Famille Carabello-Baum

It’s a cliché to begin this report by imagining the suspicion that must have greeted the news that a Silicon Valley high tech milionnaire had bought the illustrious Château de Pommard in Burgundy’s Côte de Beaune. Yet it’s impossible to tell the story without it. It was in 2014 that Michael Baum ended his nine year search for a place to make fine wine, at the 300-year-old estate of Château de Pommard. Though defintely an ‘outsider’ from a very different world and culture, the family seem to have embraced the challenge and opportunity, settling in Pommard, a town of 600 souls and far removed from the pace, scale and life of San Francisco.

Only the fifth family to own the Château de Pommard, there has been enormous investment and change under the Carabello-Baum regime, and yet continuity too. Winemaker Emmanuel Sala has been here since 2007, having made wine in Alsace with Josmeyer, and journying via Bandol and Chablis. Half of the wine they make is from their estate vines, and labelled as Château de Pommard, but there is an expanding range of négociant wines that appear under the Famille Carabello-Baum label, though made by the same team and, it appears, to the same exacting standards. Pictured: Michael Baum in front of the Château.

The domaine wines are all produced organically and, from next year, will be certified biodynamic by Demeter. Since the Carabello-Baums took over tractors have been replaced by horses to work the twenty hectares at Clos Marey-Monge, which lie around the Château in Pommard. Commenting on the estate’s 2021 vintage, Michael says that up to 40% or 50% of production might be lost to spring frosts, as for eight or nine nights in a row the thermometer dipped well below freezing.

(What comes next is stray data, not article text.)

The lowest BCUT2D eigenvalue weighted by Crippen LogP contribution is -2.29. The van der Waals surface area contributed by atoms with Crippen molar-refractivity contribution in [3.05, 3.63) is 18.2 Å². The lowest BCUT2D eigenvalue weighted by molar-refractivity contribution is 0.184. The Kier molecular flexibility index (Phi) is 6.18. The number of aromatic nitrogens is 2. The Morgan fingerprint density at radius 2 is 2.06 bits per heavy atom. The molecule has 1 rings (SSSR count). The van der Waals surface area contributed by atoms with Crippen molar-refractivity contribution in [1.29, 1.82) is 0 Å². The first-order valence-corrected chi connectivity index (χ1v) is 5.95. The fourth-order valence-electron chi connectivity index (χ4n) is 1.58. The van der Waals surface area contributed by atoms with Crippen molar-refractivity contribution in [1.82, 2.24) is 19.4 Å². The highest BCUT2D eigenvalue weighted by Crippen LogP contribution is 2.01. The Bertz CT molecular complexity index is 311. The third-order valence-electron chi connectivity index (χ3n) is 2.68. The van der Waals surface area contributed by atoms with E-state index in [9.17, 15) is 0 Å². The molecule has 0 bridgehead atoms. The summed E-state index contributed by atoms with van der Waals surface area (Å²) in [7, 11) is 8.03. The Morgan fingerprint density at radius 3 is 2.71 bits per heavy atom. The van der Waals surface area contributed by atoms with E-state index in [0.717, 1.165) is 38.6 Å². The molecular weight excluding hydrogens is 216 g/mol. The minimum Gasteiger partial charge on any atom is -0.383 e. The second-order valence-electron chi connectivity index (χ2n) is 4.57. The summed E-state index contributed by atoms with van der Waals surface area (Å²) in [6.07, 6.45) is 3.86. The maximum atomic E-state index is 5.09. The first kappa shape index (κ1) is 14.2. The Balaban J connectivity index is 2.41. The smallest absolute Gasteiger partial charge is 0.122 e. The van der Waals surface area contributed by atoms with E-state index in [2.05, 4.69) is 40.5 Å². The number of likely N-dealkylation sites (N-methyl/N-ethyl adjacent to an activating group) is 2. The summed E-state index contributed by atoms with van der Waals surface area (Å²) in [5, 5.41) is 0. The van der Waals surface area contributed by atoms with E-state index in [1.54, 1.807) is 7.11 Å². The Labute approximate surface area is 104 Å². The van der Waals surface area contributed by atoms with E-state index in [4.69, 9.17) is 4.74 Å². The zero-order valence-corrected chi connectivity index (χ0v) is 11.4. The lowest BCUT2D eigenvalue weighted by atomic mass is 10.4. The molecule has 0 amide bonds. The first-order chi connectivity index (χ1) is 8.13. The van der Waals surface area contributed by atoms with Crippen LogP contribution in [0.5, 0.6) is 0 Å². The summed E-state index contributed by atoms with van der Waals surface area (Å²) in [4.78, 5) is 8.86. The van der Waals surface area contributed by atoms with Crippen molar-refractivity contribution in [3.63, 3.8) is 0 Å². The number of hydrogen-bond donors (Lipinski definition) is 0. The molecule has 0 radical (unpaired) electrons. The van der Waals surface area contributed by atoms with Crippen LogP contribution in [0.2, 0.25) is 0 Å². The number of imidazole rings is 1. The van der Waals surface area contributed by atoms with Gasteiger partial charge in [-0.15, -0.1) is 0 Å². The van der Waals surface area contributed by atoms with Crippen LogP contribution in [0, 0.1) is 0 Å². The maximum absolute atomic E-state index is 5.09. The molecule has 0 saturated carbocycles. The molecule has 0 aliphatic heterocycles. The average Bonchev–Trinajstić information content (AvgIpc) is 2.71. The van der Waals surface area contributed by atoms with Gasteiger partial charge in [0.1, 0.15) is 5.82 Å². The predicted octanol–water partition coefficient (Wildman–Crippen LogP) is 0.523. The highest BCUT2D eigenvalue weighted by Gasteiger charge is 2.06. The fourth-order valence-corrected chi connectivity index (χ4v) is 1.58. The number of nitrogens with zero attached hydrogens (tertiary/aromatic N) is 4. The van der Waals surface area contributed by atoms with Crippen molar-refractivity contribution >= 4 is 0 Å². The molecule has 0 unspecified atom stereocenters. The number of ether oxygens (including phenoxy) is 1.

It appears the Château (actually Châteaux, as unusually there are two historic houses on the property) is a buzz of activity at the moment, both having been totally renovated in an ongoing seven year project, scheduled for completion in 2022. As well as upgrading the winery and cellars, a 28-room, 5 star hotel is being built, as well as a restaurant, health and wellness centre and corporate events facilities. Clearly the entrepreneurship of Silicon Valley is alive and well in rural France.

Another interesting aspect touched upon by Michael was their wine schools: one at the Château and one in Paris, both offering full educational programmes to WSET criteria, “always fully booked every weekend when we run a course,” he tells me. The final project that has been keeping him busy is Vivant.eco. “It’s a passion of mine to bring wine and tech together,” he says, this being an interactive platform offering live, tutored wine experiences involving winemakers and educators, with what appears to be a very busy programme of online events.